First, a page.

First Bank went into collaboration with Lagos State Government and an indigenous mobile learning platform, Robert and John Limited, whose trademark Roducate e-solution, a comprehensive curriculum-based education, is a cornucopia for a broad spectrum of students.
Having powered similar projects in the past, Robert and John was an obvious best in the e-learning business, a fact reinforced by First Bank CEO, Adesola Adeduntan: “In searching for the best fit solution, several options were considered by educators and teachers from the state and First Bank over the last couple of weeks before adjudging Roducate the offering from Robert and John, an innovative technology firm, to be the best of all reviewed.”
Is Roducate the Rosette stone of online learning? The facts were in its favour. Its claim of being the “most comprehensive e-learning platform in Nigeria and indeed Africa” is justified on its curriculum-based education for primary, secondary, and tertiary students. Moreover, ;it has been active in the e-learning space as far back as 2014 and has perfected the mechanics of effective digital learning, winning endorsements along the way from NUC, NERDC, JAMB and Lagos State Ministry of Education.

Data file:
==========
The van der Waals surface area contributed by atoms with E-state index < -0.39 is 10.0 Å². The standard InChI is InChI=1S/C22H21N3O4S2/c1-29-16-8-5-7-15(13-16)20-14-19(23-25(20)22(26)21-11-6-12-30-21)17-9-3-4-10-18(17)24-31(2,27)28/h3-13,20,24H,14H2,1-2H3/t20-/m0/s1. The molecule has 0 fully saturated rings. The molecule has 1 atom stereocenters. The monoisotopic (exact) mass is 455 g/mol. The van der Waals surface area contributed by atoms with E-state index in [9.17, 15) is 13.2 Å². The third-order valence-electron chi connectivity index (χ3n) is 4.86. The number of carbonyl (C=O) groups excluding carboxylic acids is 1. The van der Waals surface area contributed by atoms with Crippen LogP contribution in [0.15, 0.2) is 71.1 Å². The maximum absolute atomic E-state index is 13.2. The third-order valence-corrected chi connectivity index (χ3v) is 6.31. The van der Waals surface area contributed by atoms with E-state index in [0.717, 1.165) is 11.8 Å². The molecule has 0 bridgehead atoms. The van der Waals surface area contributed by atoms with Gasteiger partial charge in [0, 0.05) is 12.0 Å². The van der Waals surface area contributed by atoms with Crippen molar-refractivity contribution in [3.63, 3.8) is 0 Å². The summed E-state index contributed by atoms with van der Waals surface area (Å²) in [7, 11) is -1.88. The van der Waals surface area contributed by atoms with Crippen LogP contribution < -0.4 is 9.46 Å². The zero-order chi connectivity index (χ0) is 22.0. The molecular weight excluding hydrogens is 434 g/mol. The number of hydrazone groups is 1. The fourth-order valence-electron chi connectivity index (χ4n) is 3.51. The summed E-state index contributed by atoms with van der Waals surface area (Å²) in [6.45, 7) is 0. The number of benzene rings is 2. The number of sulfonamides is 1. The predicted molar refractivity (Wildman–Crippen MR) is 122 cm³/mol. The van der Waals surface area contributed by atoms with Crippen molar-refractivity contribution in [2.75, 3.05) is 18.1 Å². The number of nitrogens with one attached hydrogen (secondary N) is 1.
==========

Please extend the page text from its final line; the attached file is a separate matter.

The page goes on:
And by tweaking its blueprint, it came up with an e-learning mother lode––lecture notes, assignments, mock exams, videos, podcasts, and educational games––a rich vein of contents for primary, secondary and tertiary institutions, structured in consonance with the government-accredited curriculum. From the interactive tutorial videos to the innovative feature that enables the learner to take notes for quick reference, it was a whole new experience and an enjoyable learning process.